Majority of Doctors would Elect “Do Not Resuscitate”
Doctors tend to recommend aggressive treatments for patients who are on the brink of death. Even though these treatments might not cure the illness, they can add a little bit more time for the patient and his/her family. In a new study, researchers interviewed doctors and found that the majority of them would choose to skip aggressive treatment if they were dying.
"A big disparity exists between what Americans say they want at the end of life and the care they actually receive," the researchers wrote according to Philly. "More than 80 percent of patients say that they wish to avoid hospitalizations and high-intensity care at the end of life, but their wishes are often overridden."
The researchers from Stanford University School of Medicine examined the results from two surveys. The first one interviewed 1,100 doctors working in California in 2013 and the other one reached 790 doctors from Arkansas in 1989. The researchers found that regardless of the time difference, the majority of the doctors felt the same way when asked about receiving aggressive treatments.
In the most recent survey, 88 percent of the doctors stated that they would opt for do-not-resuscitate orders if they were dying. Roughly the same percentage of patients reported that they would rather skip aggressive treatments that only end up increasing costs. Despite finding that doctors would not choose these last minute treatments, they still continue to order these life-prolonging treatments for their terminally ill patients.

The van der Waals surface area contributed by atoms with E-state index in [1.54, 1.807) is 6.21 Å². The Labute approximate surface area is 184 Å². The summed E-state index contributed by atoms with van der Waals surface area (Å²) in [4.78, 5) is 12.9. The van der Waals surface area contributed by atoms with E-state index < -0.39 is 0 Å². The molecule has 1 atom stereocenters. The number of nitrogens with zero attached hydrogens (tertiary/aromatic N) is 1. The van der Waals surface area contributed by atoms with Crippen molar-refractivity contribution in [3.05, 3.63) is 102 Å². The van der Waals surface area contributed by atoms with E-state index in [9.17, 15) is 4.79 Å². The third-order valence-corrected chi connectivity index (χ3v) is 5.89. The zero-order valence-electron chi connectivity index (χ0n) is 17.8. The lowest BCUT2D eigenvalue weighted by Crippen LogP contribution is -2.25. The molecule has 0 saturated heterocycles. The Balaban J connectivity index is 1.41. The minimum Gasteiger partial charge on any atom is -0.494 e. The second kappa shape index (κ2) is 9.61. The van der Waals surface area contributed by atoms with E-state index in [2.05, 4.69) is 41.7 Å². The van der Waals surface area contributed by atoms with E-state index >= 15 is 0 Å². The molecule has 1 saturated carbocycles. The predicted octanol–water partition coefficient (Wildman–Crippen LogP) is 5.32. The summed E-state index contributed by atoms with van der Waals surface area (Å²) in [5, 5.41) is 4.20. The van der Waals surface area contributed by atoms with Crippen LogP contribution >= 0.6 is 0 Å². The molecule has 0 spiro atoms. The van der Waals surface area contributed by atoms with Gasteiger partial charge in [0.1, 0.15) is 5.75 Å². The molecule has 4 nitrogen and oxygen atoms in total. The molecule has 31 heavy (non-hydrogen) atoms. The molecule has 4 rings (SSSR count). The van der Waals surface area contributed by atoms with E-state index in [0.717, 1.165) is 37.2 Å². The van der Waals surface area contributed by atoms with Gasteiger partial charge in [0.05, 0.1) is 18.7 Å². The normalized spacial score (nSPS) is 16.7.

"Why do we physicians choose to pursue such aggressive treatment for our patients when we wouldn't choose it for ourselves? The reasons likely are multifaceted and complex," Dr. V.J. Periyakoil, a clinical associate professor of medicine at Stanford, director of the Stanford Palliative Care Education and Training Program, and associate director of palliative care services at the Palo Alto VA Center in California.
The study, "Do Unto Others: Doctors' Personal End-of-Life Resuscitation Preferences and Their Attitudes toward Advance Directives," was published in PLOS ONE.